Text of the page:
Updated: Jun 23
DeepTech, or deep technology, refers to technologies and business models that are based on tangible innovation in engineering or scientific advances, and which are not focused on end-user services. DeepTech companies are typically focused on building highly technical research and development-based products that provide solutions to global issues.The main areas in the industry include biotech, artificial intelligence (AI), robotics, machine learning and advanced materials.
Investments globally in DeepTech have grown at a CAGR of 22% from 2015 - 2018, between 2014 to 2019 DeepTech firms attracted 11% of startup funding while being responsible for 17% of unicorns. According to BCG, funding in the space increased from $15B in 2016 to more than $60B in 2020.
DeepTech has proven to be a particularly attractive sector in the world of corporate venture capital. Though pure financial and returns-driven VCs would be wary of the capital requirements and higher risks, corporate VCs see the unknown as a chance to invest in the next cutting-edge product.
Despite the valid concerns faced by pure financial VCs, there have been several success stories. Below is an overview of Alumni Ventures returns-driven DeepTech portfolio, and the innovative companies disrupting it.
Chooch is a startup identifying and tagging visual data to create AI models. Other notable investors include 212 Venture Capital and Streamlined. Ocient is a big data platform for rapid analysis of the world’s largest datasets. Other notable investors include Greycroft, OCA Ventures and Valor Equity.
Ursa Major Technologies is a space technology company making turnkey propulsion engines for vehicle launch. Other notable investors include Alpha Edison and Arden Road Investments. However, despite the budding investment opportunity in both pure financial and corporate VC, there are several risks for all investors to consider.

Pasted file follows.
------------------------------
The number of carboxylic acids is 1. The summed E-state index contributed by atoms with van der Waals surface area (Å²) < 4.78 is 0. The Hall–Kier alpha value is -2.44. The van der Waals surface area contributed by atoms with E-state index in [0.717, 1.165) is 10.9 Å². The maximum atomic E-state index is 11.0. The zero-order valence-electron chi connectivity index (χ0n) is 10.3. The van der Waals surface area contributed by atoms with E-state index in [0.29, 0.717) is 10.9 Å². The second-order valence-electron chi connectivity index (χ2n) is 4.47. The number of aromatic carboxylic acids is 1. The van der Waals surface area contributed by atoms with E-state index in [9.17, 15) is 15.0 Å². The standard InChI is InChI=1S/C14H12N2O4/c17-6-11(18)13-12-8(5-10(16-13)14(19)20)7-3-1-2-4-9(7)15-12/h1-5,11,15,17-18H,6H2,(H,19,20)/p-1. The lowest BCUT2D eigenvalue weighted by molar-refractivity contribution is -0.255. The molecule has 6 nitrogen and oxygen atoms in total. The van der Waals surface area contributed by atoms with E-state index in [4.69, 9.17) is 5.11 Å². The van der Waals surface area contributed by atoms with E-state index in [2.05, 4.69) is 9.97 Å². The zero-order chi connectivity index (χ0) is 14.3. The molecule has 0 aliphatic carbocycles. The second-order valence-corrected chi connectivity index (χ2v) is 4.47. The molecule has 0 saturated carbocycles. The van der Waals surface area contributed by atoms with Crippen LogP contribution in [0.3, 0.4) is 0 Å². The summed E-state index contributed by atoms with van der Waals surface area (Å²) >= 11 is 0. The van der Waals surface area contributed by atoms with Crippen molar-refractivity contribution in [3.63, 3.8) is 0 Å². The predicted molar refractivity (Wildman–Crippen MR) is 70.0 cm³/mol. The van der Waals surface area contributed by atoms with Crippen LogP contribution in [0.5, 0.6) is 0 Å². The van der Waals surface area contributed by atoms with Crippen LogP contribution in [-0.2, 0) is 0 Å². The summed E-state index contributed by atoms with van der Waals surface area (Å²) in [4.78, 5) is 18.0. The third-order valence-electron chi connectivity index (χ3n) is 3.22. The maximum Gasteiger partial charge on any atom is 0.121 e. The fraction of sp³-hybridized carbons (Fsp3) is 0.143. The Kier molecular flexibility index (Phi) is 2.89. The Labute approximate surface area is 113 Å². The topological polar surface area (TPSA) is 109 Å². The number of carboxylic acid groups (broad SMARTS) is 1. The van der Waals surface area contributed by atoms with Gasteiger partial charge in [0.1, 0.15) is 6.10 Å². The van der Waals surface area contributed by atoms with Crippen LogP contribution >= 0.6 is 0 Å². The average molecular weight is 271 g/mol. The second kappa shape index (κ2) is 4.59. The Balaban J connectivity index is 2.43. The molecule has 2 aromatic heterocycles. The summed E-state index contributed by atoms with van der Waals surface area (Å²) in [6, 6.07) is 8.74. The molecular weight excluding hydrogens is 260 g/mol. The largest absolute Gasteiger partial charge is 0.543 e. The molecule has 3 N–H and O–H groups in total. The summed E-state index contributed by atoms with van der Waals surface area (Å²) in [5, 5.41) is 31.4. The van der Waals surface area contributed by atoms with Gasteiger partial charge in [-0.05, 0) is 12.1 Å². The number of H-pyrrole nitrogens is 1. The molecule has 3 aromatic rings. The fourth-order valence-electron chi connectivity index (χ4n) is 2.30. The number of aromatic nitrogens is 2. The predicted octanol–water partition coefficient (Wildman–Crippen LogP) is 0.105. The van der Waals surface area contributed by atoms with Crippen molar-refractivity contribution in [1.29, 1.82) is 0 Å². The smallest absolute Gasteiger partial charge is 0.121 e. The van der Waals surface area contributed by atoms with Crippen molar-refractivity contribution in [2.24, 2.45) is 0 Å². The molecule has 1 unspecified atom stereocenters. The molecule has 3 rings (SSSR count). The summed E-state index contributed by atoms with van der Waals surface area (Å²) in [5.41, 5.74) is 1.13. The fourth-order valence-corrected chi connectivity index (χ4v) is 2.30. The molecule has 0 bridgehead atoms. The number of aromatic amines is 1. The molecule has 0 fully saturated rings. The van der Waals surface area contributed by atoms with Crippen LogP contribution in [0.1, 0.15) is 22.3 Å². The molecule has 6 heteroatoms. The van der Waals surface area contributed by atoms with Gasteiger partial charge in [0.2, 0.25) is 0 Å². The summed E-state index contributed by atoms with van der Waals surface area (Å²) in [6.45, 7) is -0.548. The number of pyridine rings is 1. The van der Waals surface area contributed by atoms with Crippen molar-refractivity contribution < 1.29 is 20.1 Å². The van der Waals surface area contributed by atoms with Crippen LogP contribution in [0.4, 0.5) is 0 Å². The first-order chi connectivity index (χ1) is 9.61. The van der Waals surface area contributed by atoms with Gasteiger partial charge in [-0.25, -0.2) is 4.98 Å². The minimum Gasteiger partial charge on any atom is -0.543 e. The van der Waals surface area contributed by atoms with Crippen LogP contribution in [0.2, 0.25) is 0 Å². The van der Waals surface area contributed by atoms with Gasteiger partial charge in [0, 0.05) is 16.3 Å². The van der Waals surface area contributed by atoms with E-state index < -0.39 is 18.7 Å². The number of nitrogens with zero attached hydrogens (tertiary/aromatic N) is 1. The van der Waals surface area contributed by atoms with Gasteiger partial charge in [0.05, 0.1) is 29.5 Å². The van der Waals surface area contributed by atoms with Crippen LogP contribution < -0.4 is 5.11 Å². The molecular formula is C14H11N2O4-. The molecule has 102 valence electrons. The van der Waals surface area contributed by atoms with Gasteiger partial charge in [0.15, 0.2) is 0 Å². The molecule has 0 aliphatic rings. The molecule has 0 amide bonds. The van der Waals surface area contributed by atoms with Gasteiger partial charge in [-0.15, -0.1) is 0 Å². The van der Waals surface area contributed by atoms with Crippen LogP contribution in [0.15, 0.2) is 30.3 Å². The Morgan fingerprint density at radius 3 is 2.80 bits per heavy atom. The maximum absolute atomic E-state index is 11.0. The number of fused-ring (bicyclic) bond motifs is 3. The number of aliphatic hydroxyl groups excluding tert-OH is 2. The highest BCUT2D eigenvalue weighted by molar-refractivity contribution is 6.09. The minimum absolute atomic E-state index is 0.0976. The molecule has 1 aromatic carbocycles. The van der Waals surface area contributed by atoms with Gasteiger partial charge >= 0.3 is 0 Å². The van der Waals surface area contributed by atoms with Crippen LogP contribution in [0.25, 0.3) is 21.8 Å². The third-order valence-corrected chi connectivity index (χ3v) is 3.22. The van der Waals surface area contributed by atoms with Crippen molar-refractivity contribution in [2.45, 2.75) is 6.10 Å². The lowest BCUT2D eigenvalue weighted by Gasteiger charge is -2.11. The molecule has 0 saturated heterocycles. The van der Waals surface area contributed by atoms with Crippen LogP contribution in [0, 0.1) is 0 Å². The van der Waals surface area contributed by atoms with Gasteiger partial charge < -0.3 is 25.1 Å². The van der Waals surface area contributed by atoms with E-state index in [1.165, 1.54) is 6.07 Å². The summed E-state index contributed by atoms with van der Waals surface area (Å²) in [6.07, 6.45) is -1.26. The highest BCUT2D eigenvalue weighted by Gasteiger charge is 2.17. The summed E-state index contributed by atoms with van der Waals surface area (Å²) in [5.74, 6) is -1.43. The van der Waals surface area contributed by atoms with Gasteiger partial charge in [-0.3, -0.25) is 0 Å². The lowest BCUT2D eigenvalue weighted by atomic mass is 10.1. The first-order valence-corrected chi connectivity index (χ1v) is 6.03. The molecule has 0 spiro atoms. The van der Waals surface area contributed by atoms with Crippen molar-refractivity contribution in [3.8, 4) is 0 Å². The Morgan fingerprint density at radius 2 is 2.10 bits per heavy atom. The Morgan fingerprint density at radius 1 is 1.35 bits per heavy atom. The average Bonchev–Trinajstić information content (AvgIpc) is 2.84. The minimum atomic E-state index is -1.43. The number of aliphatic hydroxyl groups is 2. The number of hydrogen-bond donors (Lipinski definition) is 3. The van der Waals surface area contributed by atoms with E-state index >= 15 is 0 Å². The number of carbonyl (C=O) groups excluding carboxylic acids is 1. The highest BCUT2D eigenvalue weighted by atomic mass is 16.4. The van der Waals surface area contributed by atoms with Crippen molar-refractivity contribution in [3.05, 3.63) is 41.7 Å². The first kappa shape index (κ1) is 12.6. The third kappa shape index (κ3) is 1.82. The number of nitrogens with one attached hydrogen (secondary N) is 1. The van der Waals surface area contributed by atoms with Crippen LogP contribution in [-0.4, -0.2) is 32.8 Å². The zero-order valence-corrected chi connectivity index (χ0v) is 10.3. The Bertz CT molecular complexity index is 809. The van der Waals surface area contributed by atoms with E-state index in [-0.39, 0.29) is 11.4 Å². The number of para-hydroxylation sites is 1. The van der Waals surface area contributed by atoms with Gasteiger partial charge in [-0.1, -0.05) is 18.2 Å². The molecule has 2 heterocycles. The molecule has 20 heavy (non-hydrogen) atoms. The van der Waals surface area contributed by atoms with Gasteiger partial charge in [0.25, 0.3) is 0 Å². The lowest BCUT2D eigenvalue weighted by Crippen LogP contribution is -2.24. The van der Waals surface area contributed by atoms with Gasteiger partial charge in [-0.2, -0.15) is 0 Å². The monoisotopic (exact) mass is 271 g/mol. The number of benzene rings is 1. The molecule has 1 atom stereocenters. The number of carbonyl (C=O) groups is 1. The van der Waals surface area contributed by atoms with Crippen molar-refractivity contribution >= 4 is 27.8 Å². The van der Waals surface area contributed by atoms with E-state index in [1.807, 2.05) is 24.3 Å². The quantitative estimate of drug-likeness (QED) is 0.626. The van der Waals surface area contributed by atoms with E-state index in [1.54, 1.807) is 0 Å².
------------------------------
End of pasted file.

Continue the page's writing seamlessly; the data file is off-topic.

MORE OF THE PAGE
Risk & Mitigants
With a need to develop highly technical prototypes, DeepTech companies often take much longer to find an initial product-market fit and begin scaling. They also require more funding than other startups due to the heavy research and development costs. According to research via TechCrunch, the median DeepTech startup requires $115M and 5.2 years to become a unicorn.
Additionally, with any high-risk, high-reward industry, investors are likely to shy away during periods of macroeconomic turmoil. The 2007-2009 financial crisis resulted in a decrease in venture capital funding, and over the last two recessions international funding has dropped between 30% and 59% year-over-year. This poses an issue due to international investors accounting for 56% of total venture capital investments in Canada (2019).
Despite DeepTech startups posing riskier investments, their businesses being built on fundamentally unproven and unique technologies means that they are quite difficult to replicate and compete with, creating a strong competitive advantage which will allow for businesses to be disruptors in their respective subsectors. Though the time to achieve a return on investment is longer, DeepTech companies can also deliver outsized returns over other technology sectors, proving the high-risk, high-reward mantra.
Overall, investing in disruptive DeepTech companies can allow investors to achieve high returns and contribute to advancing various social, environmental and health-related missions.